Andres Serrano
 
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Presented courtesy of the artist

 
Photo Credit: Irina Movmyga
 
Even though I consider myself a conceptual artist, I am a traditionalist when it comes to photography. I like to use film and shoot straight. No technical gimmicks or special effects. What you see is what I saw when I looked though the camera. If I've dazzled you with lights and colors, it's because I've dazzled you with lights and colors. Ideas are more important than effects. And effects are always better when they're real. In Lori And Dori, for instance, the conjoined sisters are dressed like fairy tale princesses evoking a dreamy and surreal landscape of the mind. But they're real. Other times I have to make things look real, even if they're not. In White Nigger, a man is made Black through make-up, while a child is "hung" with a harness. Ezra Pound once said, "Make it new." I do. And make it real, too.

The trick is not so much coming up with ideas, as how to make them work. When I first tried to photograph my ejaculations, for instance, I kept shooting and missing. After about eight times of getting back black film I realized that I needed a motor drive on my camera. I would start shooting film before I felt myself coming, and was able to shoot a roll of film in seconds. Invariably, there would be one shot, and one shot only, of my ejaculate. In Vagina Dentata (Vagina with Teeth) the teeth-they were shark's teeth-kept falling out. I had to keep pushing them in to keep them from coming out. After a while, they stayed in place. When the shoot was over, I tried to get them out, but they were stuck. I then realized that the glue that kept them in place was dried menstrual blood.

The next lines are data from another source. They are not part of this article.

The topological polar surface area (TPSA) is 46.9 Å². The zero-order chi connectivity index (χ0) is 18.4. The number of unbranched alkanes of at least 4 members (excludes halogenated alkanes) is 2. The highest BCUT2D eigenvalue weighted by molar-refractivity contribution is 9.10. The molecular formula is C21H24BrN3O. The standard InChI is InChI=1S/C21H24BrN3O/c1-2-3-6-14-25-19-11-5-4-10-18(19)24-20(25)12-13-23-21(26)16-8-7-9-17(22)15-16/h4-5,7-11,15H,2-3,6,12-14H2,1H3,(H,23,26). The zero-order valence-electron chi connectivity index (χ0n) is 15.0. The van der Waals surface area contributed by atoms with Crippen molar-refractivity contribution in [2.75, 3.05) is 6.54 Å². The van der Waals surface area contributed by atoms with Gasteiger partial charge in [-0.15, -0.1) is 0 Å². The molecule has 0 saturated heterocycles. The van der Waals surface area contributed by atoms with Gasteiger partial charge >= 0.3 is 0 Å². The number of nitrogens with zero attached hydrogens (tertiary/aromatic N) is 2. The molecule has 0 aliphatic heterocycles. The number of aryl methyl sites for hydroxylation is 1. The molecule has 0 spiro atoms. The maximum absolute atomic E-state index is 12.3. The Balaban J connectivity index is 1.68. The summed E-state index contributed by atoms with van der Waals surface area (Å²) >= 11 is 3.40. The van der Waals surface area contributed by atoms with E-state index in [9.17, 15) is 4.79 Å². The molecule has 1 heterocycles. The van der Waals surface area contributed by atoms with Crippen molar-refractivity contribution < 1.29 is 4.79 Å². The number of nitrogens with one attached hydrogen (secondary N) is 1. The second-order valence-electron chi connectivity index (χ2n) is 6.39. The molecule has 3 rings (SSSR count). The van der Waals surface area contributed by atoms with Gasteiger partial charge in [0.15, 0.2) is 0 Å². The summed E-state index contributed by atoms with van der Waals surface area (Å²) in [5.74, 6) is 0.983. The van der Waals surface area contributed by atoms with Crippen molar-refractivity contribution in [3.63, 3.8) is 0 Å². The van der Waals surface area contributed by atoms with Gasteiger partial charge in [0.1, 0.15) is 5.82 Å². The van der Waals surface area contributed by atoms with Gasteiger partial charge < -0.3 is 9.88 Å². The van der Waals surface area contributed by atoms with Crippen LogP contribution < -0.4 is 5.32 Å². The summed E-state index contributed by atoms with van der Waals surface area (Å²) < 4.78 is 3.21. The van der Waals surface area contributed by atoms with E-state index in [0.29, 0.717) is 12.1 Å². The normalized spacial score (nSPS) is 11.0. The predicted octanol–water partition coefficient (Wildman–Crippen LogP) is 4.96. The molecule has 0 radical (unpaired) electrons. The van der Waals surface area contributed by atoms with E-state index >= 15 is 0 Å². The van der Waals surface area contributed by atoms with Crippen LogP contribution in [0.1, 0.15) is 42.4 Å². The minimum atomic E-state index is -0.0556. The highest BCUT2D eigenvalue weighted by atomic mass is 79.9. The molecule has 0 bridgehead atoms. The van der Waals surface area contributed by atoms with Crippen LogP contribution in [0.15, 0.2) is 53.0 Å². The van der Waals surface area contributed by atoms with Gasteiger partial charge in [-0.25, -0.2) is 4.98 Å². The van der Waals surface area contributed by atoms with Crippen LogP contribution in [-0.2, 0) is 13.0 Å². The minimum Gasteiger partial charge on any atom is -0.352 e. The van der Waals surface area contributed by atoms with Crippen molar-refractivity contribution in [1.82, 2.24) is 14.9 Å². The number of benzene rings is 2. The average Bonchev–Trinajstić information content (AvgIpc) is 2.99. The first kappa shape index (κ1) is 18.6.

--Andres Serrano, Reprinted from an interview with Julie Ault for "America and other Work by Andres Serrano" published by Taschen.

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The Artist is currently working with:
Edward Tyler Nahem Fine Art, L.L.C. New York, New York
Yvon Lambert Gallery, Paris, France